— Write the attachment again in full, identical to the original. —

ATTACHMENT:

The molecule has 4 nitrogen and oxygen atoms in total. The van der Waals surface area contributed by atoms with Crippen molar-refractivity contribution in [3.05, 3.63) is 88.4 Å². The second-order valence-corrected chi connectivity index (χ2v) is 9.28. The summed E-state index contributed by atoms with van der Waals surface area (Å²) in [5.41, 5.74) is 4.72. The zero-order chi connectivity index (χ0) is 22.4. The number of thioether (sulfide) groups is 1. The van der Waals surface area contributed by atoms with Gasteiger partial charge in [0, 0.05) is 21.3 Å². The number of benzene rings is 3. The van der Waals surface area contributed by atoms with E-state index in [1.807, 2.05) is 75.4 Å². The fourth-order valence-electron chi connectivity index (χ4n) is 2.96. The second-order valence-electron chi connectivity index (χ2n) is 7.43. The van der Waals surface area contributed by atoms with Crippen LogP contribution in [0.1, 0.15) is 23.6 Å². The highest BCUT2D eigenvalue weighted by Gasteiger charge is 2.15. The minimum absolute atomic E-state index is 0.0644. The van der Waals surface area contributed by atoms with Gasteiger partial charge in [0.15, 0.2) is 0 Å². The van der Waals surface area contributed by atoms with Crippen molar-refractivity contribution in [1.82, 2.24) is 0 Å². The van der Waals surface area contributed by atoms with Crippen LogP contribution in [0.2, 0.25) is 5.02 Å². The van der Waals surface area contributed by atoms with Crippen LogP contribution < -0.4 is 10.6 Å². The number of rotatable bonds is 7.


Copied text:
The molecule has 4 nitrogen and oxygen atoms in total. The van der Waals surface area contributed by atoms with Crippen molar-refractivity contribution in [3.05, 3.63) is 88.4 Å². The second-order valence-corrected chi connectivity index (χ2v) is 9.28. The summed E-state index contributed by atoms with van der Waals surface area (Å²) in [5.41, 5.74) is 4.72. The zero-order chi connectivity index (χ0) is 22.4. The number of thioether (sulfide) groups is 1. The van der Waals surface area contributed by atoms with Gasteiger partial charge in [0, 0.05) is 21.3 Å². The number of benzene rings is 3. The van der Waals surface area contributed by atoms with E-state index in [1.807, 2.05) is 75.4 Å². The fourth-order valence-electron chi connectivity index (χ4n) is 2.96. The second-order valence-electron chi connectivity index (χ2n) is 7.43. The van der Waals surface area contributed by atoms with Crippen LogP contribution in [0.1, 0.15) is 23.6 Å². The highest BCUT2D eigenvalue weighted by Gasteiger charge is 2.15. The minimum absolute atomic E-state index is 0.0644. The van der Waals surface area contributed by atoms with Gasteiger partial charge in [0.15, 0.2) is 0 Å². The van der Waals surface area contributed by atoms with Crippen molar-refractivity contribution in [1.82, 2.24) is 0 Å². The van der Waals surface area contributed by atoms with Crippen LogP contribution in [0.2, 0.25) is 5.02 Å². The van der Waals surface area contributed by atoms with Crippen LogP contribution < -0.4 is 10.6 Å². The number of rotatable bonds is 7.